8 days in Paris.
|Sunset view from our walk home in the 10th.
2 days in Dijon and the surrounding area.
|Porte Guillaume, Dijon.
3 days in Lausanne.
|View of the alps from a steamboat on lake Geneva.
|Marseille Vieux Port, with La Belle Mere in the background on the hill.
4 cities in 20 days, with only 2 countries, no flights, and only one language was a big change from much of what this year abroad has looked like.
It was so wonderful. We relaxed and enjoyed amazing food and wine every day. After Paris, I got in many runs. We leisurely made our way around sightseeing, but felt no pressure to do any particular *must-do* because this part of the trip wasn't actually planned with any goals in mind at all (other than avoiding the weather in central Europe).
|My veal, d'auphinoise, bone marrow, and E's salad, filet mignon & bone marrow. Too much!
Also, it's the longest consecutive amount of time I've spent in a French environment since 1995. I fell back into many comfortable rhythms and re-confirmed that I have a connection with this language and its people and its food unlike any other. If you add the time in Quebec and speaking French in Vietnam, I have spent almost an entire month of our sabbatical year immersed in French.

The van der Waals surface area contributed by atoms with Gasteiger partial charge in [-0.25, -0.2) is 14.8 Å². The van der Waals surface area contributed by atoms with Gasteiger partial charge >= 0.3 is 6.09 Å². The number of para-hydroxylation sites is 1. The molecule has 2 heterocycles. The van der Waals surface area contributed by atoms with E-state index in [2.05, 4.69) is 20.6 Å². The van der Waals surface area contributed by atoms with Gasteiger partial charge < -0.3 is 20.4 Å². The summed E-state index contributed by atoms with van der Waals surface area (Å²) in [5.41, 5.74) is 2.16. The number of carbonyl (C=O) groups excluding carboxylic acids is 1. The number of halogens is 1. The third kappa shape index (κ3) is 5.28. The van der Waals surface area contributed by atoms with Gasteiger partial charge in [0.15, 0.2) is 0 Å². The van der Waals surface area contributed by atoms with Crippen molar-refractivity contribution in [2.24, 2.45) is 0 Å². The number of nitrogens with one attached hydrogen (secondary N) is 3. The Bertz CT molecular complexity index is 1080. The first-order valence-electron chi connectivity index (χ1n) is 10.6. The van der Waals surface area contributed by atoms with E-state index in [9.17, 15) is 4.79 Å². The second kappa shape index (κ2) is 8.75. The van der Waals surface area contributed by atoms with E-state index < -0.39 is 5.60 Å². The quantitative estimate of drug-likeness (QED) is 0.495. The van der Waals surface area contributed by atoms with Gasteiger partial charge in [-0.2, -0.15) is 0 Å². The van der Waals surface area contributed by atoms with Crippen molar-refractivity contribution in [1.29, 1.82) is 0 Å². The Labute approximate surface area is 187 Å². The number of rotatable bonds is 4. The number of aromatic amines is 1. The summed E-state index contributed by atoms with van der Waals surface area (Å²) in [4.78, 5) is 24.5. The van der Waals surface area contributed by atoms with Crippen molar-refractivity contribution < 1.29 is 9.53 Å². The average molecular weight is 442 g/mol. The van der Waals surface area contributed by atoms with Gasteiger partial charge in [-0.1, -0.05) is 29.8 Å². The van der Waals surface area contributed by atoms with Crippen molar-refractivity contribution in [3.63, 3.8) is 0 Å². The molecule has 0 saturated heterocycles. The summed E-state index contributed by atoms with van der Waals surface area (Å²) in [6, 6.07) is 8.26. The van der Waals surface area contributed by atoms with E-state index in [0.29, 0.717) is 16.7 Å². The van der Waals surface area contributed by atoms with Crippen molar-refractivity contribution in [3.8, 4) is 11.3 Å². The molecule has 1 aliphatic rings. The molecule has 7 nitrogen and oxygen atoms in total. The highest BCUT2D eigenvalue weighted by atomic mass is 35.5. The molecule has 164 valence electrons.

This was a huge (and pleasant) surprise.
Elevator retrofitted into the gorgeous
1800s era building in the 10th.
Spanish was the planned language that was going to dominate our time abroad this year. And it did. When all is said and done, we will have spent almost 12 weeks in Spanish speaking environments during the Sabbatical. Both of our Spanish has improved greatly, and this is certainly something that will continue to pay benefits in California and on future foreign travels.
But, oh, the return to French.
I've absolutely adored it and can't believe it wasn't always part of the plan.
Square of Chalon Sur Saone,
where we met my childhood French pen-pal for lunch.
I'm seriously considering never letting another year go by without some time in a French speaking environment (and of course the food and wine benefits that go along with that). It's very bizarre to realize that something I spent so much time working towards as a teenager and then executing on in my late teens has been dormant, but remains a huge part of my identity and a thing that gives me so much joy.